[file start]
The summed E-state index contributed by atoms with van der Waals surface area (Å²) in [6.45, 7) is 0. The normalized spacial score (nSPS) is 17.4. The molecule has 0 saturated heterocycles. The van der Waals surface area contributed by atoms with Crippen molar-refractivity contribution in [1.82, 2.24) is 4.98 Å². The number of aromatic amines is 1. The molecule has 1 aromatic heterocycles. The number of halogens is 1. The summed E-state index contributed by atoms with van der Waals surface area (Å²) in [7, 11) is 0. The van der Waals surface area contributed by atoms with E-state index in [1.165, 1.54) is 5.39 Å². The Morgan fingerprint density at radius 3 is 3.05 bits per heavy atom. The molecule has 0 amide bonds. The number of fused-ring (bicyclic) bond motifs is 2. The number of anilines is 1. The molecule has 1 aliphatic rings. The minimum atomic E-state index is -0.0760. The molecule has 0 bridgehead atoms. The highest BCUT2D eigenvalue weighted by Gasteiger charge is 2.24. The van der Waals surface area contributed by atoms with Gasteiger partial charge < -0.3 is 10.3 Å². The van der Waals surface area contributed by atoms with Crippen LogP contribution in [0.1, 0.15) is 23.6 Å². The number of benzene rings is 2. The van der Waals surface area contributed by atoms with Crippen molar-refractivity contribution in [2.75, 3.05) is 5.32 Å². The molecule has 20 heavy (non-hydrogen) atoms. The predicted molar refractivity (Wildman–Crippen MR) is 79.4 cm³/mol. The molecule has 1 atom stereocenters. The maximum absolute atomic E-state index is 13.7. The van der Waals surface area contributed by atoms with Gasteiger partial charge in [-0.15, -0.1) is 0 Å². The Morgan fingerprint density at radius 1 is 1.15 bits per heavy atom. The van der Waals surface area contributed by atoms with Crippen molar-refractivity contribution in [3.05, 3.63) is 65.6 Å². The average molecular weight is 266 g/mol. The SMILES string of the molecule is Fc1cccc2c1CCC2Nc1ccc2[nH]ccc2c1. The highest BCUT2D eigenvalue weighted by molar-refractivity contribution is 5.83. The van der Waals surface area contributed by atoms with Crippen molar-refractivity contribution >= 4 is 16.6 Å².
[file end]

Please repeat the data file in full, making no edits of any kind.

The summed E-state index contributed by atoms with van der Waals surface area (Å²) in [6.45, 7) is 0. The normalized spacial score (nSPS) is 17.4. The molecule has 0 saturated heterocycles. The van der Waals surface area contributed by atoms with Crippen molar-refractivity contribution in [1.82, 2.24) is 4.98 Å². The number of aromatic amines is 1. The molecule has 1 aromatic heterocycles. The number of halogens is 1. The summed E-state index contributed by atoms with van der Waals surface area (Å²) in [7, 11) is 0. The van der Waals surface area contributed by atoms with E-state index in [1.165, 1.54) is 5.39 Å². The Morgan fingerprint density at radius 3 is 3.05 bits per heavy atom. The molecule has 0 amide bonds. The number of fused-ring (bicyclic) bond motifs is 2. The number of anilines is 1. The molecule has 1 aliphatic rings. The minimum atomic E-state index is -0.0760. The molecule has 0 bridgehead atoms. The highest BCUT2D eigenvalue weighted by Gasteiger charge is 2.24. The van der Waals surface area contributed by atoms with Gasteiger partial charge < -0.3 is 10.3 Å². The van der Waals surface area contributed by atoms with Crippen LogP contribution in [0.1, 0.15) is 23.6 Å². The number of benzene rings is 2. The van der Waals surface area contributed by atoms with Crippen molar-refractivity contribution in [2.75, 3.05) is 5.32 Å². The molecule has 20 heavy (non-hydrogen) atoms. The predicted molar refractivity (Wildman–Crippen MR) is 79.4 cm³/mol. The molecule has 1 atom stereocenters. The maximum absolute atomic E-state index is 13.7. The van der Waals surface area contributed by atoms with Gasteiger partial charge in [-0.15, -0.1) is 0 Å². The Morgan fingerprint density at radius 1 is 1.15 bits per heavy atom. The van der Waals surface area contributed by atoms with Crippen molar-refractivity contribution in [3.05, 3.63) is 65.6 Å². The average molecular weight is 266 g/mol. The SMILES string of the molecule is Fc1cccc2c1CCC2Nc1ccc2[nH]ccc2c1. The highest BCUT2D eigenvalue weighted by molar-refractivity contribution is 5.83. The van der Waals surface area contributed by atoms with Crippen molar-refractivity contribution >= 4 is 16.6 Å².